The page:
9. Set Fire To The Stars. A gorgeous film featuring some gorgeous performances. Reviewed here.

8. Housebound. One of the best horror comedies I've seen in recent years, and there have certainly been some great ones. Reviewed here.

7. The LEGO Movie. Let's say it again. Everything IS awesome. Reviewed here.

6. The Green Inferno. WHY has this not been unleashed in cinemas yet, for horror fans to lap up? It's the best cannibal movie we've had in a long time, and arguably the best film yet from Roth. Reviewed here.

5. The Guest. I was worried that this would let me down. It didn't. Movie fans who miss those glory days of rummaging around at the local video store for an action thriller gem are going to LOVE this one. Review is lined up to kick off 2015, as I couldn't think of a better way to start the new year. Meanwhile, folks can buy it here or catch it on demand NOW.

4. Guardians Of The Galaxy. 99.99999% of the entire world loved this. I was one of them. Reviewed here.

3. Under The Skin. Quite an amazing experience. Reviewed here.

2. Calvary. Not perfect, but makes up for that with the sheer power that it packs in the third act, a real punch to the gut. Reviewed here.

1. Inside Llewyn Davis. Perhaps the only movie that I saw at the cinema this year and left unable to find ANY fault with. A beautiful piece of work. Reviewed here.

GREAT films that I just saw after this deadline: The Wolf Of Wall Street, Dawn Of The Planet Of The Apes, Boyhood, Nightcrawler, and Birdman.

Honourable mentions: Paddington, Coherence, The Raid 2, That Guy Dick Miller, Chef, The Skeleton Twins, Snowpiercer, Starry Eys, 22 Jump Street, Cold In July, Hyena, The Canal, The ABCs Of Death 2, What We Do In The Shadows, Chocolate Strawberry Vanilla, Let's Be Cops, Zip & Zap And The Marble Gang, and many more that I'll think of as soon as this is live online.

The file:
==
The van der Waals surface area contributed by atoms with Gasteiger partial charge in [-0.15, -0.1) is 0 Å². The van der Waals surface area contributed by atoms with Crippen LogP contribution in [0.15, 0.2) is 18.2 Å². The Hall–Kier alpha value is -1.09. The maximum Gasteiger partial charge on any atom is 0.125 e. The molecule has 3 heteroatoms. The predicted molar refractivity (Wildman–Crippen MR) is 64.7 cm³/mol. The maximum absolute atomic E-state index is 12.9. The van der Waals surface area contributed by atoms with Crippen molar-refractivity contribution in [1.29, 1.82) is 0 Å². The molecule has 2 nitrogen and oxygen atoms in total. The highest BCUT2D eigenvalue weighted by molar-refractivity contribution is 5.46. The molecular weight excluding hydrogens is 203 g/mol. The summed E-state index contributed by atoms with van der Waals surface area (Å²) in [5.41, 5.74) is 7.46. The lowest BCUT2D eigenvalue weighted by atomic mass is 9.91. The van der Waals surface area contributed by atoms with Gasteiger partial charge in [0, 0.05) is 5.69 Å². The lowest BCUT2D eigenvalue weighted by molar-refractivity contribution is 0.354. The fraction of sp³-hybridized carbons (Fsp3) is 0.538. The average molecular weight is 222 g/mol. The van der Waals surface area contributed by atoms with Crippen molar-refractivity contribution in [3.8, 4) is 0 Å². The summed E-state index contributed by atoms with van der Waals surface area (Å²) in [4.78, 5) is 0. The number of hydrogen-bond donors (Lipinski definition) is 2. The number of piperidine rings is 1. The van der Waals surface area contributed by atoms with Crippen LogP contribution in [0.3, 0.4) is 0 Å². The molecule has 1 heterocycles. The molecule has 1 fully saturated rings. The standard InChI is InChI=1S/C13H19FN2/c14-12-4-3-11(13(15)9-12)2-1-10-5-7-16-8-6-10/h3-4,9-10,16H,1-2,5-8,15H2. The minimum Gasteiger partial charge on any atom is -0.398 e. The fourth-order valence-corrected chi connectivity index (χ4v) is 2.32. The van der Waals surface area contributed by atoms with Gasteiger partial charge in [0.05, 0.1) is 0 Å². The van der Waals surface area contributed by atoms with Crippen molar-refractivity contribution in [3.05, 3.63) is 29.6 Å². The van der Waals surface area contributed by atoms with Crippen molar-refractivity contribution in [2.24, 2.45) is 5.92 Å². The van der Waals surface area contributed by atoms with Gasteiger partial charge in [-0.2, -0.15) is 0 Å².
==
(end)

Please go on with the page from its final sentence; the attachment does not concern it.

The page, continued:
And remember that you should really buy my e-book, that has almost every review I've written over the past 5 years. It's very reasonably priced for the sheer amount of content.

The UK version can be bought here -

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As much as I love the rest of the world, I can't keep up with all of the different links in different territories, but trust me when I say that it should be there on your local Amazon.

Switchmas (2012)

Writers Douglas Horn, Angie Louise and Sue Corcoran (who also directed) should be ashamed of themselves. Thoroughly ashamed. That's how awful this movie is. How can I best describe it? Well, the first few scenes had me thinking of any number of crappy TV shows aimed just at kids. Then there were a number of Jewish stereotypes thrown in. And then . . . . . . . . . . well, no, that's about all the film really is. A mix of crappy TV show production values and ridiculously stereotypical Jewish people. Take a drink every time someone says "oy" or something related to Judaism is used onscreen and you'll be under the table before the film is even halfway done.

Not that celebrating Judaism is necessarily a bad thing, of course. Everyone is entitled to movies aimed specifically at them. But this doesn't feel as if it's aimed at Jewish people. It feels as if someone has used "Judaism For Dummies" as the basis for a film about Christmas.

Elijah Nelson stars as Ira Finkelstein, a young Jewish boy who wants nothing more than a wonderful Christmas. A big deal, with snow and everything else that he thinks needs to be part of the big day. But that's not to be. He is, instead, being shipped off to his grandparents. They live in Florida. They also haven't seen him in a long, long time. Mikey Amato (Justin Howell) is also about to be shipped off to some relatives who live in Christmastown AKA a suburb of Washington. They also haven't seen their young visitor in some time.  The two boys meet at the airport and decide to switch, asthat will allow Ira to experience the Christmas he longs for while Miley enjoys some sunshine. Things, unsurprisingly, don't quite go according to plan.

Nelson isn't terrible. Neither is Howell. And there's a supporting cast that includes David DeLuise, Cynthia Geary, Angela DiMarco and Elliott Gould. Elliott Gould!!!!! No, the acting isn't the worst thing about this film. It's not great either, mind you, because everyone has to work with the script given to them, and that script reeks, for the most part. I think I've already covered the main reasons for the stench in the first paragraph.